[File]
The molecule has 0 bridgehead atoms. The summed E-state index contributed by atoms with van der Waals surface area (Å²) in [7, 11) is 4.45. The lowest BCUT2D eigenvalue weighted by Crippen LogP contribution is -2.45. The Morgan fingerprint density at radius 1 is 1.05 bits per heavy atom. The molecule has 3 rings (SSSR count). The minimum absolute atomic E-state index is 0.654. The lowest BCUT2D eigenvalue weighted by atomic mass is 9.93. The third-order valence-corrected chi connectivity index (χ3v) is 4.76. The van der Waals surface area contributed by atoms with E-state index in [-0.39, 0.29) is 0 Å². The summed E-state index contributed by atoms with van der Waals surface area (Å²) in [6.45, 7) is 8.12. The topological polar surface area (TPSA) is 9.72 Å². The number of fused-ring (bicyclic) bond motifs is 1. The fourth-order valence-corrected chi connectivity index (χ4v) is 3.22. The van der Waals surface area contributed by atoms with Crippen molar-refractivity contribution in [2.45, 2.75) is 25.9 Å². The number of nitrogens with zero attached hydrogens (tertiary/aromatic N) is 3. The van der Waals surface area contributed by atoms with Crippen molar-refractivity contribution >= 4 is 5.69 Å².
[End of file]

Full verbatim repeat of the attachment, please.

The molecule has 0 bridgehead atoms. The summed E-state index contributed by atoms with van der Waals surface area (Å²) in [7, 11) is 4.45. The lowest BCUT2D eigenvalue weighted by Crippen LogP contribution is -2.45. The Morgan fingerprint density at radius 1 is 1.05 bits per heavy atom. The molecule has 3 rings (SSSR count). The minimum absolute atomic E-state index is 0.654. The lowest BCUT2D eigenvalue weighted by atomic mass is 9.93. The third-order valence-corrected chi connectivity index (χ3v) is 4.76. The van der Waals surface area contributed by atoms with E-state index in [-0.39, 0.29) is 0 Å². The summed E-state index contributed by atoms with van der Waals surface area (Å²) in [6.45, 7) is 8.12. The topological polar surface area (TPSA) is 9.72 Å². The number of fused-ring (bicyclic) bond motifs is 1. The fourth-order valence-corrected chi connectivity index (χ4v) is 3.22. The van der Waals surface area contributed by atoms with Crippen molar-refractivity contribution in [2.45, 2.75) is 25.9 Å². The number of nitrogens with zero attached hydrogens (tertiary/aromatic N) is 3. The van der Waals surface area contributed by atoms with Crippen molar-refractivity contribution >= 4 is 5.69 Å².